Sonolithography With The Raspberry Pi Pico

You can do some wild things with sound waves, such as annoy your neighbours or convince other road users to move out of your way. Or, if you get into sonolithography like [Oliver Child] has, you can make some wild patterns with ultrasound.

Sonolithography is a method of patterning materials on to a surface using finely-controlled sound waves. To achieve this, [Oliver] created a circular array of sixteen ultrasonic transducers controlled via shift registers and gate driver ICs, under the command of a Raspberry Pi Pico. He then created an app for controlling the transducer array via an attached computer with a GUI interface. It allows the phase and amplitude of each element of the array to be controlled to create different patterns.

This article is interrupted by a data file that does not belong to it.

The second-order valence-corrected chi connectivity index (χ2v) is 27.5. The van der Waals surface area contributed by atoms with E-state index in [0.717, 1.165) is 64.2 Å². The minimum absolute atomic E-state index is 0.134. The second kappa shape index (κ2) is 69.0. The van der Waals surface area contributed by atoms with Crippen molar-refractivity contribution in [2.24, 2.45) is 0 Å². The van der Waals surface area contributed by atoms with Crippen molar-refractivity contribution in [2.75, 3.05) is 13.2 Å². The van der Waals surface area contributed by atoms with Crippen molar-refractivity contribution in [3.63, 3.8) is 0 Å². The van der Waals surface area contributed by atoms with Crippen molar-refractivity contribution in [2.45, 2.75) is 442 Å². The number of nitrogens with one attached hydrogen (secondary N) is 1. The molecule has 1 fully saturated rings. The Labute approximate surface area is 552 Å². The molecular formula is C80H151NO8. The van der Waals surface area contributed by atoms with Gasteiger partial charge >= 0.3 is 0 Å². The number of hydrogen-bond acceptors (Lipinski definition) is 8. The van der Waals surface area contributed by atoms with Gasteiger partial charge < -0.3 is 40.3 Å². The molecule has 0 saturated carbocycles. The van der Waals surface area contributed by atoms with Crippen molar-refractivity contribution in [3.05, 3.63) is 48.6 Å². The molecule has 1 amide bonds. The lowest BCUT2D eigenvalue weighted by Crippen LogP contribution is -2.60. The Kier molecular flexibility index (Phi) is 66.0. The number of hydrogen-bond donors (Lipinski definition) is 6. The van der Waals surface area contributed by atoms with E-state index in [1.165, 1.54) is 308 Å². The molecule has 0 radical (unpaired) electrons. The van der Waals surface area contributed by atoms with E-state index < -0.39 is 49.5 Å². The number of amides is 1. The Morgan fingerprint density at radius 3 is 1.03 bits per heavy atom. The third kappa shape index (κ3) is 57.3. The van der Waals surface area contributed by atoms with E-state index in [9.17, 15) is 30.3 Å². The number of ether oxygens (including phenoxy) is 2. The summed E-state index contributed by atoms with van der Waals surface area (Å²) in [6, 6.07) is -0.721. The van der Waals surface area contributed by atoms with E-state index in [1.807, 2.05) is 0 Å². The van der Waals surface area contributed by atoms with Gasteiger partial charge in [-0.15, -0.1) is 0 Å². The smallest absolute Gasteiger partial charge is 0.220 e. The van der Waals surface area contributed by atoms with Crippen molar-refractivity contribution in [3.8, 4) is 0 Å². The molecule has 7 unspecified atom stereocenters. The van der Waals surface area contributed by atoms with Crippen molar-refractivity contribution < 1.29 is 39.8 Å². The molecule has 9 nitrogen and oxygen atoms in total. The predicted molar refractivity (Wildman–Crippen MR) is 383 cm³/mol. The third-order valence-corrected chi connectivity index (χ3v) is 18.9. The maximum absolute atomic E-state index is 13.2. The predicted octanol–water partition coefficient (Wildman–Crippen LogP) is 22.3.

Creating a pattern is then a simple matter of placing the array on a surface, firing it up in a given drive mode, and then atomising some kind of dye or other material to visualize the pattern of the acoustic waves.

It could be a useful tool for studying the interactions of ultrasonic waves, or it could just be a way to make neat patterns in ink and dye if that’s what you’re into. [Oliver] notes the techniques of sonolithography could also have implications in biology or fabrication in future, as well. If you found this interesting, you might like to study up on ultrasonic levitation, too!